Sometimes, death is a laughing matter. Here are ten death scenes in movies that are definitely more comic than tragic, even if the film themselves are of a more serious-minded sort. And yes, of course we’ve included the Sam Jackson vs. Shark (Shark wins) in “Deep Blue Sea.”
Shot in the Closet in “Burn After Reading” (2008)
One of the most unexpected (and shocking) death scenes in the history of cinema, poor Brad Pitt’s demise in the Coen Brothers’ underrated “Burn After Reading” is actually brought on by his “Ocean’s Eleven” pal, George Clooney. Fitness enthusiast Chad Feldheimer (Pitt) sneaks into the house of former CIA analyst Osborne Cox (John Malkovich) in the hopes of finding secret government files he can give to the Russian Embassy in exchange for lots of money and ends up hiding in the closet when Cox’s wife’s lover, Harry Pfarrer (Clooney), unexpectedly shows up. Harry then opens the closet and‚ well, just watch and see. Sure, Burn After Reading can most definitely be considered a comedy (it’s not exactly one of the Coen Brothers’ more “serious” movies), but having one of its main characters suddenly get shot in the head (as hilarious as it is) marked the film taking a turn into much darker and more sinister territory.
The Ballad of White Boy Bob in “Out of Sight” (1998)
George Clooney again, though this time he isn’t the cause of the death in question — or is he? If master criminal Jack Foley (Clooney) hadn’t been at the top of the staircase, then White Boy Bob (Keith Loneker) wouldn’t have had to ascend the staircase, and he wouldn’t have tripped, and‚ well, see for yourself. “Out of Sight” has the distinct honor of being the film that transitioned art house auteur Steven Soderbergh into the realm of big-time, big-budget Hollywood — this sexy crime thriller based on the novel by Elmore Leonard was his first of many collaborations with Clooney. Too bad White Boy Bob couldn’t come along for the ride.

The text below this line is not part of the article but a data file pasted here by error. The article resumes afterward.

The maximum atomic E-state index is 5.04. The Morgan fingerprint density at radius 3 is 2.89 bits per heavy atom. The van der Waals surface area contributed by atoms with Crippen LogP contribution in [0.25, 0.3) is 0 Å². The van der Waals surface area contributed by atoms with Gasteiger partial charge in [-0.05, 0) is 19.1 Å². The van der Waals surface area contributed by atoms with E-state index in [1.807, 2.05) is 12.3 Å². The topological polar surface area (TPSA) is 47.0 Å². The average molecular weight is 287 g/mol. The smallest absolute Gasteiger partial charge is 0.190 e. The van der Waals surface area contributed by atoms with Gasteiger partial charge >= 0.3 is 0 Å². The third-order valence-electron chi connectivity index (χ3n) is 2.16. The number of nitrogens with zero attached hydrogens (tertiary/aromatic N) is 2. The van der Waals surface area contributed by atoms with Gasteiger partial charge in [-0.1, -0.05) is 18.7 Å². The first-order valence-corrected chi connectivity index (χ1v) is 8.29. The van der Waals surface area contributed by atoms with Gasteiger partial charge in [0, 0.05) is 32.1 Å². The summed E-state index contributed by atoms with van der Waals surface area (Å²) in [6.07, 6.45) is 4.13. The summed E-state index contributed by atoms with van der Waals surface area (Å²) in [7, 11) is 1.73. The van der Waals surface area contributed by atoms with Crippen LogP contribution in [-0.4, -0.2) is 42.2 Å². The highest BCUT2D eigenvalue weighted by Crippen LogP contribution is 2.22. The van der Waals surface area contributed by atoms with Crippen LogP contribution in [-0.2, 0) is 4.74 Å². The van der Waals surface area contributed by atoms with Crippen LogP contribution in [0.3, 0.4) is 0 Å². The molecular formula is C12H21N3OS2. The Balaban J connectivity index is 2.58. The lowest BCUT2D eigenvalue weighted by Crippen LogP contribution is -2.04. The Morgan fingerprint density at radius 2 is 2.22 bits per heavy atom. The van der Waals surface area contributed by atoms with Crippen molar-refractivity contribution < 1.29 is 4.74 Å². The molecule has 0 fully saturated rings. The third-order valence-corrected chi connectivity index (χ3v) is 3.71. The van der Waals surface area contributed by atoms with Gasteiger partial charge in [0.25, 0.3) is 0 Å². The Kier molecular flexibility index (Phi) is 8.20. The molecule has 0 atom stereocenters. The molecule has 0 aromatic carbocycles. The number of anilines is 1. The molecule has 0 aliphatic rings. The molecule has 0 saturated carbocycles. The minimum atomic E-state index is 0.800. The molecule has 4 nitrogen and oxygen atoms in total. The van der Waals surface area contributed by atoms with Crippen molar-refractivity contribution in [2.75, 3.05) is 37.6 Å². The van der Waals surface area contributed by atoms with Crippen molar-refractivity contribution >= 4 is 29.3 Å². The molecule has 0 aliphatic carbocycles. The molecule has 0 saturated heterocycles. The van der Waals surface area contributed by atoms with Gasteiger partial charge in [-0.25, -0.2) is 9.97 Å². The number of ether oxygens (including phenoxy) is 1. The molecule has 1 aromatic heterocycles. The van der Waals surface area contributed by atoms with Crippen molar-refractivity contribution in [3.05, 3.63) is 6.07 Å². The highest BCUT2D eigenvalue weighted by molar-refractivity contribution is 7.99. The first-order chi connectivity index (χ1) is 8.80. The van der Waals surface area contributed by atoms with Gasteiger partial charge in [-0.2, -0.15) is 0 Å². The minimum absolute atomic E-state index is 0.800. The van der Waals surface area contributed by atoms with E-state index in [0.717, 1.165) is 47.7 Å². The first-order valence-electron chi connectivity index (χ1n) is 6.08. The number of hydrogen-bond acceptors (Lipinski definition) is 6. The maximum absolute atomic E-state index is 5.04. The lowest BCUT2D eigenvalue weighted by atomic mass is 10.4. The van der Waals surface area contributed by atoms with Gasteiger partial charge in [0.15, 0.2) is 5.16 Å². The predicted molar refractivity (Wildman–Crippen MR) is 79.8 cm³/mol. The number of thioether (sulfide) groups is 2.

Marvin Doesn’t Have an Opinion — or a Life — in “Pulp Fiction” (1994)
Poor Marvin. Well, at least we went out with someone talking to him about God and miracles, so maybe by default this final religious conversation guaranteed him a place in Heaven after Vincent (John Travolta) accidentally shoots him in the face. This, of course, makes a huge mess in the car, though Vincent and Jules (Samuel L. Jackson) manage to drive this bloody eyesore all the way to Toluca Lake, where they hide out with Jimmy (Quentin Tarantino) and wait for the Wolf (Harvey Keitel) to help them make it seem like this little incident never happened.
Sam Jackson vs. Shark (Shark wins) in “Deep Blue Sea” (1999)
The super-smart, super-fast shark in “Deep Blue Sea” doesn’t have any patience for a passionate Samuel L. Jackson monologue. Well, that’s not true — the beast lets Sam do his thing for a while, spewing forth his trademark authoritative, condescending, alpha-male histrionics as he tells the rest of the cast about his unfortunate avalanche experience, demanding they all get their shit together and concentrate on getting out of their current situation. Once Sam wraps the sermon and actually starts suggesting a specific course of action, though, the shark’s had enough and quickly silences the would-be team leader. Forever.
Wheezy Joe’s Tragic Confusion in “Intolerable Cruelty” (2003)
The Coen Brothers certainly know how to conjure a memorable — and rather hilarious — death scene. One of the more subversive moments in the otherwise completely disposable “Intolerable Cruelty” features the lumbering, asthmatic hit man, Wheezy Joe (Irwin Keyes), getting into a confusing scuffle with divorce attorney Miles Massey (George Clooney) in a dimly-lit house — amidst all of the hurly-burly, poor Joe mistakes his inhaler for a gun, and vice-versa — causing him to spray air in Clooney’s face and, well, you can probably imagine the second part. Nice touch with the broken window, by the way.
Bob the Dead Goon in “Batman” (1989)
Just as the Joker “kinda liked” one particular piece of art in the Gotham Museum and spared it from being defaced, we “kinda liked” the Clown Prince of Crime’s right-hand man, Bob (Tracey Walter). So we were “kinda saddened” when the Joker inexplicably blamed Bob for not being told that Batman had a Batwing and punished his number-one guy for this oversight by calmly and unexpectedly blowing him away with a single shot to the chest. “Gonna need a moment or two alone, boys,” says the Joker afterwards — yeah, so will we.